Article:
With cryptocurrencies like Bitcoin gaining in adoption and mainstream recognition, the IRS has added measures to ensure that crypto traders pay their fair share of taxes this tax season. With over a month left to file tax returns in the US, many crypto users continue to find the process harrowing with regard to appropriately reporting their crypto activity and gains.
In a recent episode of the Epicenter podcast, Clinton Donnelly, Founder of CryptoTaxAudit, spoke about the intricacies in crypto-tax, the importance of tax amnesty and highlighted some of the biggest mistakes crypto-users tend to make when it comes to filing their tax returns.
Regarding the nature of crypto taxes, Donnelly remarked that “with crypto-taxes, there were a lot of new terms. We didn’t know how to pigeonhole crypto into the tax code or how the tax code applied to cryptos and a lot of accountants are skilled in the manipulation of numbers but not skilled in the reading of the tax law.”
For most crypto users there exist quite a few challenges this tax season. Donnelly highlighted that tax services such as TurboTax, TaxAct do not provide adequate support to ensure that crypto traders and users report their crypto-related activity adequately on tax forms. Many people who deal with cryptocurrency, according to Donnelly, fail to file the Anti-money laundering forms that are mandatory and can attract a $10,000 fine.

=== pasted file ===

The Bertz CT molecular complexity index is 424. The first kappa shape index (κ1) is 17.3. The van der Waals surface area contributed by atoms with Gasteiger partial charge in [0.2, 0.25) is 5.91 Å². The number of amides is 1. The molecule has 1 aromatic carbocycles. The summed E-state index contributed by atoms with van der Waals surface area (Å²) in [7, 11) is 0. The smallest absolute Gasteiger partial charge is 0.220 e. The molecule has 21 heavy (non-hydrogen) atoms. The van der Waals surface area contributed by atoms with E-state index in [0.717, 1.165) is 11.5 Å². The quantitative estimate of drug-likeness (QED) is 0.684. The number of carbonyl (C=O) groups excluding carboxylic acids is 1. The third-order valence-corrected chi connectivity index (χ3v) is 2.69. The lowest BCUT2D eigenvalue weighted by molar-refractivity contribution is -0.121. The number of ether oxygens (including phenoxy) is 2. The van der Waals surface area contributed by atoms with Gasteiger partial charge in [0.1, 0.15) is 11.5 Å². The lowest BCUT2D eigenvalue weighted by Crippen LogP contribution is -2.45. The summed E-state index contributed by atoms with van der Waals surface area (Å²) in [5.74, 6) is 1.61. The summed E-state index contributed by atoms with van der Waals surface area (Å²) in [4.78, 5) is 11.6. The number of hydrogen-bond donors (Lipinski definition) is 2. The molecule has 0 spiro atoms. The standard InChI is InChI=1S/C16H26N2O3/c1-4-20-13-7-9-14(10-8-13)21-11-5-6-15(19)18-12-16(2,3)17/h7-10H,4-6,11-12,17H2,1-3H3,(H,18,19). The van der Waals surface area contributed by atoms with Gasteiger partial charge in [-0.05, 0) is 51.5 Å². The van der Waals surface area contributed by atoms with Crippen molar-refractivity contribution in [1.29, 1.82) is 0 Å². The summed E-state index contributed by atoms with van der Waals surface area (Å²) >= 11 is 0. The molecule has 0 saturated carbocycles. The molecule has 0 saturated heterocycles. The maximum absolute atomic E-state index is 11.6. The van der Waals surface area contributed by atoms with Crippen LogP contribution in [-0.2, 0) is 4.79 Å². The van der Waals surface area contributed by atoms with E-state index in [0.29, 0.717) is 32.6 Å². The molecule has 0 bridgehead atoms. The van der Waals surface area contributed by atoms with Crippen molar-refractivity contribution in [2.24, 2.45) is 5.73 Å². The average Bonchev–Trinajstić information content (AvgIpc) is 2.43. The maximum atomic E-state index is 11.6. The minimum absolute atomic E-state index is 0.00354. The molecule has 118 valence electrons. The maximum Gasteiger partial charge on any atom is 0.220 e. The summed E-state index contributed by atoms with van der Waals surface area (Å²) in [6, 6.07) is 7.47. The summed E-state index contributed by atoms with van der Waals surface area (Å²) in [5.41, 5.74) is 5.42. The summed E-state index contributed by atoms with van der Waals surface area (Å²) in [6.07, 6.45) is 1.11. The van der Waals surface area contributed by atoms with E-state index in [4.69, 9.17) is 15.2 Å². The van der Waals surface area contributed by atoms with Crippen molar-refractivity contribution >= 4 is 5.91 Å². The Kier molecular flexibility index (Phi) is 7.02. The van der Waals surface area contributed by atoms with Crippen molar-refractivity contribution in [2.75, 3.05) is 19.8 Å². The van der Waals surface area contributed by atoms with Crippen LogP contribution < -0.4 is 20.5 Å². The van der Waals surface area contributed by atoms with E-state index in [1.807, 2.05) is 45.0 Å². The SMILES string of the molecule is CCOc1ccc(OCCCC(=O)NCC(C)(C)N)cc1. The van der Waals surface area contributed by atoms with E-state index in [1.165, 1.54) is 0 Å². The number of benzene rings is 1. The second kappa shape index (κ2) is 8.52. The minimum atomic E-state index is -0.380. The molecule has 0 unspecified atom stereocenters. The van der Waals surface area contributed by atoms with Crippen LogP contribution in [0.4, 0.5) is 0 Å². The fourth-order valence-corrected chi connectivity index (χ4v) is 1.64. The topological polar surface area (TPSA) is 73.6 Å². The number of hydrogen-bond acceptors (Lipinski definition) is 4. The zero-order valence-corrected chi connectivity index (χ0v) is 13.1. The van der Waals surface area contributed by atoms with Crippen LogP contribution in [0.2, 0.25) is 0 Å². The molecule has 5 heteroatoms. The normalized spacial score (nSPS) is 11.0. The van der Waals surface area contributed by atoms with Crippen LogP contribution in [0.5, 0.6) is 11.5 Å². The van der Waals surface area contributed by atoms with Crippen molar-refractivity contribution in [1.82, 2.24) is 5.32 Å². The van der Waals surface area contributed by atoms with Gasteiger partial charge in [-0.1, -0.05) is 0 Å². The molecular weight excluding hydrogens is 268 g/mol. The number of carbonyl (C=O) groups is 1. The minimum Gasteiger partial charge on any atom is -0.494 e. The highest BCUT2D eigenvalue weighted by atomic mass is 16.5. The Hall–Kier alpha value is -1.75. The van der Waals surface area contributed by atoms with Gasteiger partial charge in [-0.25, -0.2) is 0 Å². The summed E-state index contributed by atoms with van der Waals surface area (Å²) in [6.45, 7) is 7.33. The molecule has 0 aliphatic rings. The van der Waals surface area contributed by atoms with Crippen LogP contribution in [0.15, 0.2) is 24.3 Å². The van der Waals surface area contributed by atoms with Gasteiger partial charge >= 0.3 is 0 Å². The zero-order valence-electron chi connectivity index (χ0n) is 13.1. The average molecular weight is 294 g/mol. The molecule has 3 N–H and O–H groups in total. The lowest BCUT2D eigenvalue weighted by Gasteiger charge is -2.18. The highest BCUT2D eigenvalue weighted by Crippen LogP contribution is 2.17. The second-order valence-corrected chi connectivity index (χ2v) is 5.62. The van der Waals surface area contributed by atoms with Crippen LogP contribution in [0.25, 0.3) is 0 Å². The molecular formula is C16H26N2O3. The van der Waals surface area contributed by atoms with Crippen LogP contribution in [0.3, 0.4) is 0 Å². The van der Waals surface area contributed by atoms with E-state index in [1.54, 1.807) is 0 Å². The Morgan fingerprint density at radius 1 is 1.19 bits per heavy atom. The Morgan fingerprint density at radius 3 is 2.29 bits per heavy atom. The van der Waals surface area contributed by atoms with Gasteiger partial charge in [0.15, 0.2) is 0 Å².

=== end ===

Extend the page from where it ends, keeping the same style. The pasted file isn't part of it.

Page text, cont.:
“The Report of Foreign Bank and Financial Accounts (FBAR) in From 8938, these are massive. These are $10,000 penalties. Moment, the IRS finds it, mails you a letter that you didn’t submit an FBAR. That’s a $10,000 penalty right there.”
With growing concern across the globe with regard to Anti-money laundering and the role of cryptocurrencies in it, the increasing crackdown by the IRS is understandable. A recent report by CipherTrace showed that across the globe cryptocurrency and AML legislation are becoming more sophisticated particularly in the US.
For individuals that have made similar discrepancies in their tax forms, Donnelly highlighted how claiming tax-amnesty can be a fail-safe. The tax-amnesty according to Donnelly constitutes a written legal affidavit signed under the penalty of perjury along with the tax return. He went on to add that while filing taxes it is imperative to report all income, fill out the AML forms and report losses if you were victim to a financial scam.
Regarding some of the ambiguity in the IRS’s guidelines, Donnelly stated,
“I think the IRS is leaving taxpayers out in the lurch, and it tells me that they’re not completely clear in their own mind what their strategy is, which puts everybody at risk.”
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